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California Is a Terrible Place to Test Autonomous Cars

Self-driving cars need testing in the rain and snow, so why is everyone in the Bay Area?
A self-driving car in Mountain View, California. Image: By Runner1928/Wikimedia Commons

There are now 45 companies testing self-driving vehicles on Californian soil, mostly in the Bay Area—a place known for having T-shirt weather nine months out of the year.

From Volkswagen to Samsung to Lyft, transportation and technology companies are trying to figure out how to optimize self-driving cars. Loaded up with sensors, cameras, and other tech, the cars shuttle around San Francisco, Mountain View, and Palo Alto trying not to hit anyone or anything (with varying degrees of success).


According to these companies’ disengagement reports from 2016, suboptimal weather conditions are one of the recurring reasons for test drivers having to switch off the autonomous drive.

Alphabet Inc.’s autonomous-car subsidiary Waymo recently published a Medium post where it flaunted its four million hours of autonomous-car testing, done in 23 US cities—all of which are decidedly winterless, save for a test done at Lake Tahoe in late March.

But how much can we ever expect the general public to buy into self-driving cars if they haven’t trudged through rain, slush and snow?

Fred Tung, a computer-vision researcher in British Columbia, drove around Vancouver on a rainy night to try and find out.

“The snow presents challenges you will never experience in sunny California”

Tung didn’t have an autonomous car at his disposal; rather, he used a dashcam to record his drive. Then he returned to the lab to figure out how well the 720p camera was able to detect objects in low-visibility settings.

The answer: Not well.

“In general it’s a very difficult problem. Up to now in this field we’ve been just trying to get [self-driving cars] to work in good weather and good lighting,” Tung told me in a phone interview.

As he expected, factors like rain, glare, and pedestrians dressed in dark colors made it difficult for the camera to understand what it was seeing and parse the scenes accordingly. He detailed the results in his study, “The Raincouver Scene Parsing Benchmark for Self-Driving in Adverse Weather and at Night.”


Fred Tung collected this image while driving around rainy Vancouver with a high-definition video camera strapped to his dash. Image: Fred Tung

“Safe and reliable operation in adverse conditions is necessary for the mass market adoption of self-driving vehicles,” his study concluded, calling for cameras to be paired with different sensors to better interpret and adapt to real-time road conditions.

The most common sensor, LIDAR—which uses pulsed laser light to determine proximity and depth of objects near a self-driving vehicle—is still being tested for its usefulness in inclement weather.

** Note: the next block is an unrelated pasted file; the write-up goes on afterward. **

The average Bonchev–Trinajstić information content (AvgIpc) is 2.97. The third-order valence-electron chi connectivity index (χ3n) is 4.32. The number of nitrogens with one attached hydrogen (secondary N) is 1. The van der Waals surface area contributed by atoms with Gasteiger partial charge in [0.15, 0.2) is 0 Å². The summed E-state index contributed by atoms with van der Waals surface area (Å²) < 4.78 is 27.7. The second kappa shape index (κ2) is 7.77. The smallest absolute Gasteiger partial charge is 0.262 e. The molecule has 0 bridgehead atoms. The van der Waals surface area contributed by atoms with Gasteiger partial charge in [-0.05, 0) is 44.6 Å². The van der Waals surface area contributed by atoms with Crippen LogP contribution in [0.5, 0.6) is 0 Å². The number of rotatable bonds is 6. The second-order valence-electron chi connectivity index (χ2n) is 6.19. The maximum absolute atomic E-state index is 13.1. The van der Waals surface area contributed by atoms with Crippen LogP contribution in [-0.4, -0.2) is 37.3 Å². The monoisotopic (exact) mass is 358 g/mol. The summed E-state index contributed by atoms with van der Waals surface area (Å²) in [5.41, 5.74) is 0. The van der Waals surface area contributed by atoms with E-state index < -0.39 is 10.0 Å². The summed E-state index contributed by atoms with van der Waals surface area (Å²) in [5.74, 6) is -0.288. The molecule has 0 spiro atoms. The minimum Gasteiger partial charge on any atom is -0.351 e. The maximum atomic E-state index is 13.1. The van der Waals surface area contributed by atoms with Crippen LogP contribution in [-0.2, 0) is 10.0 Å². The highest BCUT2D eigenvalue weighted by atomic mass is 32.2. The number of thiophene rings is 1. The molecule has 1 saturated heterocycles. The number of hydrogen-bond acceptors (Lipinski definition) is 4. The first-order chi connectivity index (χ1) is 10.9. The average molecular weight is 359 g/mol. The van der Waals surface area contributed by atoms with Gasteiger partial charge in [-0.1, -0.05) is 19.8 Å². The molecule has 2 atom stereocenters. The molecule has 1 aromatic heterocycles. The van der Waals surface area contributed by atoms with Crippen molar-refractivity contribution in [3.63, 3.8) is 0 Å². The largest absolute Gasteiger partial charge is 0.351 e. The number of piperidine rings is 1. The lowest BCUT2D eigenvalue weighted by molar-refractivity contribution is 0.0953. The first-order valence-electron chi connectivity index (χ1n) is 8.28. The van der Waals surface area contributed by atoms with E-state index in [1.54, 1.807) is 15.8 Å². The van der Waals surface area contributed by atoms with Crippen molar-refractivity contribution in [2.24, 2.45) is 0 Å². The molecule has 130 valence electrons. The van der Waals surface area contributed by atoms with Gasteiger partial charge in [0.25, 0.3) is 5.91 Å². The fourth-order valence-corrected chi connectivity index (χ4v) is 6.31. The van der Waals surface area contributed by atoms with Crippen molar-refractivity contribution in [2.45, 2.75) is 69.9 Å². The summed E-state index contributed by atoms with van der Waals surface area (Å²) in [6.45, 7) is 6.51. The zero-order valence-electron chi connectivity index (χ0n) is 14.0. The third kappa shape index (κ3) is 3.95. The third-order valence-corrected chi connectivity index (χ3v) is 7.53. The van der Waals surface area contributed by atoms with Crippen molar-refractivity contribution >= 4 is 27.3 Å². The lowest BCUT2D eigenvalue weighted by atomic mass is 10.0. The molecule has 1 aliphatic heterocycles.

One of the problems with LIDAR and other mounted sensors is that they can easily get covered in snow, affecting their ability to “see.” LIDAR also gets confused when its lasers get absorbed by snowflakes and water droplets, said Huei Peng, the director of Mcity in Ann Arbor, Michigan, a simulated urban environment for testing autonomous vehicles. “The snow presents challenges you will never experience in sunny California,” he said.

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Another issue is that high-performance LIDAR is super heavy and expensive, costing around $70,000 per unit, one of the reasons why Tesla has come out against using it in its cars. (Increased demand has helped lower LIDAR prices recently, but they still cost $8,000–$30,000 each depending on the model.) “Until LIDAR becomes cheap we’re going to have to think about using cameras,” said Jim Little, Tung’s PhD supervisor at the University of British Columbia.


Dedicated short-range communications, too, could pick up some of the slack by letting cars speak to each other and everything around them (known as V2V and V2X, respectively), Peng pointed out.

Equipped with all of these tools, some makers of self-driving technology have heeded the call of the north to conduct testing in colder climes.

At the end of November, Russian software company Yandex published a video showing off how its self-driving car masterfully handled snow-covered roads.

Ford Industry's first autonomous vehicle tests in snow. Video: Ford Media/YouTube

Waymo recently announced a partnership with Chrysler that would bring it to Michigan for some wintry testing. Also in Michigan, Ford Motor Company—which is testing self-driving cars at Mcity—said last year that it’s using ultra-detailed road mapping to overcome some of the weather-related limitations of self-driving cars.

However, one of the issues with mapping is that if that if an actual road changes in any way—newly painted lines, road work, potholes, detours—a new map will likely need to be created. “Maps are only as good as how often they’re updated,” said Peng of Mcity.

In Pittsburgh, Uber lapped up ample media attention when it launched a fleet of self-driving cars in September of 2016 with the intention of testing them throughout the winter, though it remained customarily tight-lipped on how successful those tests actually were. The company had previously demanded that Pittsburgh prioritize its test routes for snow removal. It also benefitted from a mild winter with lower-than-average snowfall in 2016–2017.

Meanwhile, Canada’s Automotive Parts Manufacturers’ Association (APMA) manages a new demonstration zone for connected and autonomous vehicles in snowy southern Ontario. APMA president Flavio Volpe said automakers and other companies have “expressed great interest” in testing out their technologies there: “You get to see the supplier’s product in action, in real life, in 12-month weather.”

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